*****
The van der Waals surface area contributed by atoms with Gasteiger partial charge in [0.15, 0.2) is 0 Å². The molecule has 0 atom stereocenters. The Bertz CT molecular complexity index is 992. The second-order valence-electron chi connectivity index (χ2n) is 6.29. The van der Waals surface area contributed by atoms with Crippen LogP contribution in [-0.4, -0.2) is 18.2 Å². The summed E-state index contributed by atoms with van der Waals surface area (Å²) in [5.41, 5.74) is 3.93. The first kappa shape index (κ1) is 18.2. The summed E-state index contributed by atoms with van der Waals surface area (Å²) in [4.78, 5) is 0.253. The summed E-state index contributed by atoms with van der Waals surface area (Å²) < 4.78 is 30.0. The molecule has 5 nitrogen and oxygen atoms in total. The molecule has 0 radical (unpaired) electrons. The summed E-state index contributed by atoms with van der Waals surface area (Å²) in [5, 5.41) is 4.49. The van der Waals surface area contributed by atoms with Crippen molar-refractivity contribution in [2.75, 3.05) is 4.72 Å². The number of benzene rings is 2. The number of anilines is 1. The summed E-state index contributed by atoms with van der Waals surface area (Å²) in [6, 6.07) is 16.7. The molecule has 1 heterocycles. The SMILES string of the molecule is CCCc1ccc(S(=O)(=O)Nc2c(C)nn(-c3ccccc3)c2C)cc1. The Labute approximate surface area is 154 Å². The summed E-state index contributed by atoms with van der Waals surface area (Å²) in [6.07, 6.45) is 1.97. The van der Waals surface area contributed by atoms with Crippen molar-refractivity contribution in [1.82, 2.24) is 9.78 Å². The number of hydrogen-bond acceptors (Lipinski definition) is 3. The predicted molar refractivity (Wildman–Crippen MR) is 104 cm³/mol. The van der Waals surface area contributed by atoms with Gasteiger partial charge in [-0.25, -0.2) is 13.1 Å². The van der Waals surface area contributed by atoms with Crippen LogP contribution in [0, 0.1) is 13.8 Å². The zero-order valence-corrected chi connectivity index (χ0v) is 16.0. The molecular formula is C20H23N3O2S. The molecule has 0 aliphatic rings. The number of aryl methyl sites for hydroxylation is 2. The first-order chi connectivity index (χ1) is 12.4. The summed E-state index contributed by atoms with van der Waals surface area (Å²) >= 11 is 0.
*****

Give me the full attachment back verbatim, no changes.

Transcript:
The van der Waals surface area contributed by atoms with Gasteiger partial charge in [0.15, 0.2) is 0 Å². The molecule has 0 atom stereocenters. The Bertz CT molecular complexity index is 992. The second-order valence-electron chi connectivity index (χ2n) is 6.29. The van der Waals surface area contributed by atoms with Crippen LogP contribution in [-0.4, -0.2) is 18.2 Å². The summed E-state index contributed by atoms with van der Waals surface area (Å²) in [5.41, 5.74) is 3.93. The first kappa shape index (κ1) is 18.2. The summed E-state index contributed by atoms with van der Waals surface area (Å²) in [4.78, 5) is 0.253. The summed E-state index contributed by atoms with van der Waals surface area (Å²) < 4.78 is 30.0. The molecule has 5 nitrogen and oxygen atoms in total. The molecule has 0 radical (unpaired) electrons. The summed E-state index contributed by atoms with van der Waals surface area (Å²) in [5, 5.41) is 4.49. The van der Waals surface area contributed by atoms with Crippen molar-refractivity contribution in [2.75, 3.05) is 4.72 Å². The number of benzene rings is 2. The number of anilines is 1. The summed E-state index contributed by atoms with van der Waals surface area (Å²) in [6, 6.07) is 16.7. The molecule has 1 heterocycles. The SMILES string of the molecule is CCCc1ccc(S(=O)(=O)Nc2c(C)nn(-c3ccccc3)c2C)cc1. The Labute approximate surface area is 154 Å². The summed E-state index contributed by atoms with van der Waals surface area (Å²) in [6.07, 6.45) is 1.97. The van der Waals surface area contributed by atoms with Crippen molar-refractivity contribution in [1.82, 2.24) is 9.78 Å². The number of hydrogen-bond acceptors (Lipinski definition) is 3. The predicted molar refractivity (Wildman–Crippen MR) is 104 cm³/mol. The van der Waals surface area contributed by atoms with Gasteiger partial charge in [-0.25, -0.2) is 13.1 Å². The van der Waals surface area contributed by atoms with Crippen LogP contribution in [0, 0.1) is 13.8 Å². The zero-order valence-corrected chi connectivity index (χ0v) is 16.0. The molecular formula is C20H23N3O2S. The molecule has 0 aliphatic rings. The number of aryl methyl sites for hydroxylation is 2. The first-order chi connectivity index (χ1) is 12.4. The summed E-state index contributed by atoms with van der Waals surface area (Å²) >= 11 is 0.